Wishcycling or aspirational recycling, complicates the sorting process for material recycling facilities, as recyclable contamination and "rogue" items lead to higher sorting costs, delayed timelines and increases the health and safety risks for sortline workers.  Items like clothing, cushions, pillows, other bedding and soft toys easily clog up sorting machines, eliminating the value that existing for the recyclables in the first place.

See - the Orange Pages - for better uses for soft toys, cushions and bedding fabrics.

10.  Know your plastics.  Plastic bottles can be recycled but lids, pumps and triggers cannot

Recycling plastics can be complicated, and its seems as though the rules are always changing, and actually they are.  The new rule when it comes to plastic bottles, is that the bottle itself can be recycled but the lids, pumps and triggers cannot.   The pumps are typically found on liquid soap bottles, and the triggers are found on cleaning products.  The lids, pumps and triggers are a different plastic than the bottle they came from - place these items in the rubbish.

11.  Have a bin in every room

Any good recycling system begins with having a place to store your recycling inside your home, whether it is a bag, a box or a bin.  This container could be kept beside your rubbish bin to act as a reminder for everyone to recycle, and make it easy to recycle as it is thrown away.  You can also set up other recycling points in your house - why not keep a recycling container for plastic bottles and cardboard in your bathroom, or a plastic bag by the door for your junk mail.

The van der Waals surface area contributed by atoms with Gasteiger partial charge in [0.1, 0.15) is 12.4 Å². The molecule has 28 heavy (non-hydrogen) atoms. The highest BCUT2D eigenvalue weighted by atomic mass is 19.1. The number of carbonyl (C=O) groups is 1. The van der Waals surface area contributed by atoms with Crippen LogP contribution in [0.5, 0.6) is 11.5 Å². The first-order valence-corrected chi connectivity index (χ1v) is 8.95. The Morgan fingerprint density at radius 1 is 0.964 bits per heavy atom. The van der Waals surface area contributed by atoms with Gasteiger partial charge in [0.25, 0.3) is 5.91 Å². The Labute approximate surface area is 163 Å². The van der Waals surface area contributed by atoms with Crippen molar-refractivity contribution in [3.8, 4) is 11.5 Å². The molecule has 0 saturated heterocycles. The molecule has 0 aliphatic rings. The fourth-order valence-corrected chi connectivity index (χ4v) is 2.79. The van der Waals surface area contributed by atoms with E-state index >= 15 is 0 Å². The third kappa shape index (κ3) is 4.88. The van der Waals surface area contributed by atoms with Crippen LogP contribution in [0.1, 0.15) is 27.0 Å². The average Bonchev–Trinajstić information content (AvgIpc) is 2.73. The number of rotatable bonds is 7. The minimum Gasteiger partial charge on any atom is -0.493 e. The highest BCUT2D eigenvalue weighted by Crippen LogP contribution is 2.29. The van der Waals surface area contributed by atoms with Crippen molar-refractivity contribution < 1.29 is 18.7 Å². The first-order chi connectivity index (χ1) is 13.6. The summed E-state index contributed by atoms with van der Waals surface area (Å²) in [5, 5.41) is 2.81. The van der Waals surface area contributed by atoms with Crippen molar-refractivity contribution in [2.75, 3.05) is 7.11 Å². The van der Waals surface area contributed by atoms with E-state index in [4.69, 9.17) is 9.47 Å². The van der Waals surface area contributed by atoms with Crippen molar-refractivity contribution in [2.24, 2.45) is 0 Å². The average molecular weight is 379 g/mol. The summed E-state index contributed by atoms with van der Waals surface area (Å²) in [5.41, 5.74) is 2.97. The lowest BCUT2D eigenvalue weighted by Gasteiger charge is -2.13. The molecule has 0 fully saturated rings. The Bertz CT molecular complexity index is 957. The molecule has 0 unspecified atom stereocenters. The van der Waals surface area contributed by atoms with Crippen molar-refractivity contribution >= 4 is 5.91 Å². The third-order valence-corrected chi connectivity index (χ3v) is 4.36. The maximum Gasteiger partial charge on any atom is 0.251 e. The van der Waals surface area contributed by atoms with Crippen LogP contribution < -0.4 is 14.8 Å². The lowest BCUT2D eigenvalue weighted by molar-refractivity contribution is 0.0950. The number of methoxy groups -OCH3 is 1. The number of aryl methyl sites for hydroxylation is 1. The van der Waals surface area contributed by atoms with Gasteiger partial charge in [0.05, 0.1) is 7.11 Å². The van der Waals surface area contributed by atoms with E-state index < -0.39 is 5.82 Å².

Top tip: keep a recycling bin under your kitchen sink, ready to collect your clean recycling.

12.  Save space by flattening paper and cardboard

If you're ordering more online lately, you may have more cardboard then usual.  Unflattened cardboard boxes are bulky and take up a lot of space, making it difficult to transport.  Save space in your home recycling bin by flattening your cardboard.

13.  If your recycling stinks ... you're doing it wrong

Pass the "Smell Test".

If your recycling container stinks it is probably contaminated.  Put your recycling container to the smell test - if something smells bad, it probably has food or liquid waste in it.  Be sure everything is empty, clean and dry before placing out for recycling.

Top tip: 6 quick steps to washing your wheelie bin.

14.  Stop wishcycling. Timber, kitchen sink and plumbing fixtures are not recyclable.  Donate them